What is PSA?
Prostate-specific antigen (PSA) is a protein that is naturally produced by the prostate gland. The prostate gland slowly grows over a male’s lifetime. As the prostate gland grows, it may increase the production of PSA.
What Is a Normal Level?
Dr. Stisser explains, “there is still much that is unknown about PSA, including why some men naturally produce higher levels than others.” As a standard, urologists agree that a PSA level under 2ng/ml in men over the age of 50 is acceptable and not cause for concern.
Urologists become concerned when a patient has a PSA level greater than 3ng/ml as this may indicate other underlying health concerns.
Other Testing & Concerns
Patients with an elevated PSA can expect their urologists to perform a digital rectal exam which allows the urologist to palpate the prostate and evaluate the size and position. This exam can help determine the presence of benign prostatic hyperplasia (BPH), or enlargement of the prostate gland. It is common to see a level of 3-4ng/ml or greater when BPH is present.
Prostatitis, an infection of the prostate, can also cause an elevated PSA. Prostatitis can cause swelling and irritation of the prostate and surrounding tissue. Other symptoms of prostatitis include flu-like symptoms paired with painful urination, lower back pain, and an inability to empty the bladder. While prostatitis is often caused by a bacterial infection, it is not contagious and is not a sexually transmittable disease. Patients can expect to undergo antibiotic therapy, which may include hospitalization for intravenous antibiotic in severe cases.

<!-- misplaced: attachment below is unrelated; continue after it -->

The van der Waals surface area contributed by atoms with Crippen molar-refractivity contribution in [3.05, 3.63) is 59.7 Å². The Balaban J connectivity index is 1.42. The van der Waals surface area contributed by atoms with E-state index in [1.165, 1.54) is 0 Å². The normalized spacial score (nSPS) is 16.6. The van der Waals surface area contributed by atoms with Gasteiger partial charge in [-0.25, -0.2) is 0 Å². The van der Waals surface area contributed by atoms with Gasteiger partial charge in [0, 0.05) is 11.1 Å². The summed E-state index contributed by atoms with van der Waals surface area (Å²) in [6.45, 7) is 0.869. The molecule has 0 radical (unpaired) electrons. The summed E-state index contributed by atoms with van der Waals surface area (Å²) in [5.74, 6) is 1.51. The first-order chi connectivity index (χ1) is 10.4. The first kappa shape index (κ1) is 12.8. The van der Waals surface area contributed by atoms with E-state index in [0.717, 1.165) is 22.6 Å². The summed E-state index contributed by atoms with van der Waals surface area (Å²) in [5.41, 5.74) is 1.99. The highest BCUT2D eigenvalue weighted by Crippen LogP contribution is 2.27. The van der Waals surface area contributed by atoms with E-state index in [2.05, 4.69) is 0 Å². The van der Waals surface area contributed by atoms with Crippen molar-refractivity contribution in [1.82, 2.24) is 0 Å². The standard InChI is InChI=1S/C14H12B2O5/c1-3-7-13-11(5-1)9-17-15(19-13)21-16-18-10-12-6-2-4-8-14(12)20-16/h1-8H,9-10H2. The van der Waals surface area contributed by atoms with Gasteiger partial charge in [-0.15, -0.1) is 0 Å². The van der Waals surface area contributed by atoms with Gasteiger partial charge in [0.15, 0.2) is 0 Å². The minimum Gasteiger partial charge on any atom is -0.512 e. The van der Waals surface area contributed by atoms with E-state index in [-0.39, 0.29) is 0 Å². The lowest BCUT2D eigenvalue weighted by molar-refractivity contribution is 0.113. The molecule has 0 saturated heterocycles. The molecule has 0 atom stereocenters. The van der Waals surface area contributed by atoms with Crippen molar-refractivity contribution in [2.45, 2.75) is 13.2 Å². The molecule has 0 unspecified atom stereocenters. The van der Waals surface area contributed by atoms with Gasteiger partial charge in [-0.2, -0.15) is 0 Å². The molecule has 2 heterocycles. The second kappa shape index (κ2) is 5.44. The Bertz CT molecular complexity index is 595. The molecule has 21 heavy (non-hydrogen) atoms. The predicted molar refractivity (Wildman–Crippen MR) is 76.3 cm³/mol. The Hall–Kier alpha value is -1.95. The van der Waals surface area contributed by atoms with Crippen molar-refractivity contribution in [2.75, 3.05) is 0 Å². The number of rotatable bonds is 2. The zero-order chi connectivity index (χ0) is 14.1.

An elevated PSA can be a warning sign of prostate cancer. In fact, considering the patient’s age; the higher the PSA, the greater the risk of prostate cancer. Because of this, urologists will likely recommend a biopsy of the prostate in patients with a PSA greater than 3-4ng/ml in an attempt to detect cancer cells in the early stages of development.
PSA Levels During and After Cancer Treatment
Not only can PSA be helpful for diagnosing prostate cancer, but it can also assist in monitoring the effectiveness of treatment. As a patient undergoes treatment for prostate cancer, his PSA will typically lower with the absence of the cancer cells. Patients who have radical prostatectomies, the total removal of the prostate, will generally have a PSA drawn six to eight weeks after surgery. Depending on the level at that time, the urologist will determine how frequently the PSA needs to be drawn in the coming weeks and months. Patients who decide to keep their prostates, and opt for alternative treatments such as radiation or chemotherapy, can expect to see a gradual decline in PSA over several months. The normal timeframe depends on the specific therapy.
Problems with PSA Testing
According to Dr. Stisser, “PSA testing is used as one piece of the puzzle when looking at a male’s overall health.” PSA testing should not be a sole means of diagnosis or ruling out of any condition due to the many factors that can affect the level.
Patients who regularly take medications for high cholesterol, certain types of diuretics, medications designed to treat BPH, and aspirin all have been shown to have lower PSA levels. Obese patients also tend to have lower PSA levels. Because of this, using the PSA as a singular method of screening for prostate cancer and other conditions is highly unreliable and discouraged.
Please speak with your urologist here at Blue Ridge Urological if you would like more information about PSA testing and what it can mean for your health.